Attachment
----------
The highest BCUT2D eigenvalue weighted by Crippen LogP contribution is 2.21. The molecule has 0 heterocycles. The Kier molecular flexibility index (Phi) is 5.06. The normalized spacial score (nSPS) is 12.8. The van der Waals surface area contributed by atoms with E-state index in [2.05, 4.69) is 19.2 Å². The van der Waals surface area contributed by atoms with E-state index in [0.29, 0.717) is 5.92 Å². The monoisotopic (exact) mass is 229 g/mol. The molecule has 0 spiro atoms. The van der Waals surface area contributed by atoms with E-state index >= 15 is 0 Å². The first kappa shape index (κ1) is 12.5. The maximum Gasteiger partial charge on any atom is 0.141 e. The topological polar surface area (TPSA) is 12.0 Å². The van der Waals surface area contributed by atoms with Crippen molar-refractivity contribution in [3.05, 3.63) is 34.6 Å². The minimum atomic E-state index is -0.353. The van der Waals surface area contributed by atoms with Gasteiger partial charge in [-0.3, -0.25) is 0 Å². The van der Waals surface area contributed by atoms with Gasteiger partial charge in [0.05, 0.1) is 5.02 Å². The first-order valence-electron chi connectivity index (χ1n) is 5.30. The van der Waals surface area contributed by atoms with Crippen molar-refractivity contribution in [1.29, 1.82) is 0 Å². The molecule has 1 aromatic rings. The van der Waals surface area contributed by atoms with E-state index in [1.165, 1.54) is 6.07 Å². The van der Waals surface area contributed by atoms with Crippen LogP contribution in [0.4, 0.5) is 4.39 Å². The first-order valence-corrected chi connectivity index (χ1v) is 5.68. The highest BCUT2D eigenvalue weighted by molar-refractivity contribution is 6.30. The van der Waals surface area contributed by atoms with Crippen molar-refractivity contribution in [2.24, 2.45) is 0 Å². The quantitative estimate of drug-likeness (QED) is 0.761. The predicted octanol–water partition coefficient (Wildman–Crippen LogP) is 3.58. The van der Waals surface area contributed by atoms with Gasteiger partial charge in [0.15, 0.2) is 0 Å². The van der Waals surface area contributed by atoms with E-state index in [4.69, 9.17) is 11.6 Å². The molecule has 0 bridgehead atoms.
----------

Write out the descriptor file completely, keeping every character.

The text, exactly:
The highest BCUT2D eigenvalue weighted by Crippen LogP contribution is 2.21. The molecule has 0 heterocycles. The Kier molecular flexibility index (Phi) is 5.06. The normalized spacial score (nSPS) is 12.8. The van der Waals surface area contributed by atoms with E-state index in [2.05, 4.69) is 19.2 Å². The van der Waals surface area contributed by atoms with E-state index in [0.29, 0.717) is 5.92 Å². The monoisotopic (exact) mass is 229 g/mol. The molecule has 0 spiro atoms. The van der Waals surface area contributed by atoms with E-state index >= 15 is 0 Å². The first kappa shape index (κ1) is 12.5. The maximum Gasteiger partial charge on any atom is 0.141 e. The topological polar surface area (TPSA) is 12.0 Å². The van der Waals surface area contributed by atoms with Crippen molar-refractivity contribution in [3.05, 3.63) is 34.6 Å². The minimum atomic E-state index is -0.353. The van der Waals surface area contributed by atoms with Gasteiger partial charge in [-0.3, -0.25) is 0 Å². The van der Waals surface area contributed by atoms with Gasteiger partial charge in [0.05, 0.1) is 5.02 Å². The first-order valence-electron chi connectivity index (χ1n) is 5.30. The van der Waals surface area contributed by atoms with Crippen molar-refractivity contribution in [1.29, 1.82) is 0 Å². The molecule has 1 aromatic rings. The van der Waals surface area contributed by atoms with E-state index in [1.165, 1.54) is 6.07 Å². The van der Waals surface area contributed by atoms with Crippen LogP contribution in [0.4, 0.5) is 4.39 Å². The first-order valence-corrected chi connectivity index (χ1v) is 5.68. The highest BCUT2D eigenvalue weighted by molar-refractivity contribution is 6.30. The van der Waals surface area contributed by atoms with Crippen molar-refractivity contribution in [2.24, 2.45) is 0 Å². The quantitative estimate of drug-likeness (QED) is 0.761. The predicted octanol–water partition coefficient (Wildman–Crippen LogP) is 3.58. The van der Waals surface area contributed by atoms with Gasteiger partial charge in [0.15, 0.2) is 0 Å². The van der Waals surface area contributed by atoms with E-state index in [4.69, 9.17) is 11.6 Å². The molecule has 0 bridgehead atoms.